Jan 15, 2012

Pina Bausch


Pina Bausch is divisive. Some adore her work. Others reject it as sexist, classist, and cruel (or "torture" as Joan Acocella states in her New Yorker review). For me, if cruelty is present in Pina's work, it is there in an Artaudean sense, not a literal one (by the same token, would these people likewise say Monty Python is about torture and humiliation?). Watching Wim Wenders personally introduce his film, and listening to the interviews in the film, it is striking how Pina is surrounded by love. In one moving moment, a dancer points out (I'm paraphrasing) that Pina had watched her for more hours than her own parents had... who would watch her now? For me, it is Bausch's watchfulness that informs her work, not any desire to depict torture.

Of Wender's film I had mixed feelings. The way the interview segments cut into the dance segments often left me frustrated. Some of the interviews appear to be included for inclusiveness' sake, rather than because they inform us about a new aspect of Pina's life. I didn't like the 3D: I would have preferred to see the images brighter and clearer and without the reflections of smeary plastic glasses in front of my face. And where Pina's performances were peppered with textual elements, these were largely missing from Wender's tribute. All this said, I left the film with the same sense I have when I went to see Pina at BAM. Yes, I remain very resolutely a Pina fan.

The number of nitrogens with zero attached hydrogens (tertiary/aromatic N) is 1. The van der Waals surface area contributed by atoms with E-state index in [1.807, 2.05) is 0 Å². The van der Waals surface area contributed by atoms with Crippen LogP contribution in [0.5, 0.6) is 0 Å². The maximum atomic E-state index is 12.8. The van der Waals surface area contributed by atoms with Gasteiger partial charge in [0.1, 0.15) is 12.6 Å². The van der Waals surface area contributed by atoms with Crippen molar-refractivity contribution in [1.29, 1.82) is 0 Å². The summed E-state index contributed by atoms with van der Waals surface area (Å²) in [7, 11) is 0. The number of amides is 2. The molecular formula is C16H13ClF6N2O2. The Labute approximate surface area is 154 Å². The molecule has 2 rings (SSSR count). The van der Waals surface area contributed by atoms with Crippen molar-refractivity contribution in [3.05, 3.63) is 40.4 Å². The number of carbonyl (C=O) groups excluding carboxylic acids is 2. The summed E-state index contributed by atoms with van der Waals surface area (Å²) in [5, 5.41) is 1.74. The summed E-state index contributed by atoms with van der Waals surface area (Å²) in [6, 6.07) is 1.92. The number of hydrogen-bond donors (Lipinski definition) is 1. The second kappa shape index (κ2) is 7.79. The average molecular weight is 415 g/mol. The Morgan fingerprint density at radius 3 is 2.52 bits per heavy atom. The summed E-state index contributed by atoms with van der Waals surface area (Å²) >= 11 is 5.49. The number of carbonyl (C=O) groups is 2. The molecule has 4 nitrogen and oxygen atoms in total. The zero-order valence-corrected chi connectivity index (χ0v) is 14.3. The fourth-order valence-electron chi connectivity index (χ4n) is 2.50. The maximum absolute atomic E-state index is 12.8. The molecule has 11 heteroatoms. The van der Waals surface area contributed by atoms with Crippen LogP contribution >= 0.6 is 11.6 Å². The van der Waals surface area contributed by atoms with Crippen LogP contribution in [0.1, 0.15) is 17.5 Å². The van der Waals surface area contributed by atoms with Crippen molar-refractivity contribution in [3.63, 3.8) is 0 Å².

Jan 10, 2012



What most impressed me about Maurizio Cattelan: All at the Guggenheim was the way it visually held together. It is remarkable how consistent Cattelan was over the years. Where other artists increase their showyness with their fame, Cattelan's work retains a certain scale of production throughout, speaking of a level of discipline that rubs against his reputation as a prankster. It was a forceful and utterly convincing show. And we must wonder whether 'All' is all, or if the title is just another prank. Both make sense - and this, really, is the point.